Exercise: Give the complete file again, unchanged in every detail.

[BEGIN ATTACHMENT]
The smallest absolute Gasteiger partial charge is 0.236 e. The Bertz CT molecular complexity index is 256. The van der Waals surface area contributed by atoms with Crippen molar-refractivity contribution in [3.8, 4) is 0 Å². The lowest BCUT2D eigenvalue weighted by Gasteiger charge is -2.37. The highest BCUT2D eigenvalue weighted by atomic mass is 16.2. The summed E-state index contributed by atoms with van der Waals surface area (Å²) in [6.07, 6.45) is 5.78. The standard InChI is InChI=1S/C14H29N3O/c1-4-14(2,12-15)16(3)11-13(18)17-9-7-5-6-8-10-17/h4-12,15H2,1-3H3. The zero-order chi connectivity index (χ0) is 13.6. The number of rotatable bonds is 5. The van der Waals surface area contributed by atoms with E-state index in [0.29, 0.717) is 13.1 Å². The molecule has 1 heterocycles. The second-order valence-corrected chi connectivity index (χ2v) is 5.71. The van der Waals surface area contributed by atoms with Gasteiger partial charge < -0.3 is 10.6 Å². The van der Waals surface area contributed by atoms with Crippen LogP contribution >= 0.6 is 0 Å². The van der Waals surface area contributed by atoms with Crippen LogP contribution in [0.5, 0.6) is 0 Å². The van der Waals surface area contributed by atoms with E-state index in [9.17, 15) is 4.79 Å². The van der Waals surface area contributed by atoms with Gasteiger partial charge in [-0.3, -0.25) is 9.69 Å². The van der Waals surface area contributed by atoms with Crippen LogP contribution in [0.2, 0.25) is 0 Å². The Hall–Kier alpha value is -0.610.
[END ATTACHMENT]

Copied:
The smallest absolute Gasteiger partial charge is 0.236 e. The Bertz CT molecular complexity index is 256. The van der Waals surface area contributed by atoms with Crippen molar-refractivity contribution in [3.8, 4) is 0 Å². The lowest BCUT2D eigenvalue weighted by Gasteiger charge is -2.37. The highest BCUT2D eigenvalue weighted by atomic mass is 16.2. The summed E-state index contributed by atoms with van der Waals surface area (Å²) in [6.07, 6.45) is 5.78. The standard InChI is InChI=1S/C14H29N3O/c1-4-14(2,12-15)16(3)11-13(18)17-9-7-5-6-8-10-17/h4-12,15H2,1-3H3. The zero-order chi connectivity index (χ0) is 13.6. The number of rotatable bonds is 5. The van der Waals surface area contributed by atoms with E-state index in [0.29, 0.717) is 13.1 Å². The molecule has 1 heterocycles. The second-order valence-corrected chi connectivity index (χ2v) is 5.71. The van der Waals surface area contributed by atoms with Gasteiger partial charge < -0.3 is 10.6 Å². The van der Waals surface area contributed by atoms with Crippen LogP contribution >= 0.6 is 0 Å². The van der Waals surface area contributed by atoms with Crippen LogP contribution in [0.5, 0.6) is 0 Å². The van der Waals surface area contributed by atoms with E-state index in [9.17, 15) is 4.79 Å². The van der Waals surface area contributed by atoms with Gasteiger partial charge in [-0.3, -0.25) is 9.69 Å². The van der Waals surface area contributed by atoms with Crippen LogP contribution in [0.2, 0.25) is 0 Å². The Hall–Kier alpha value is -0.610.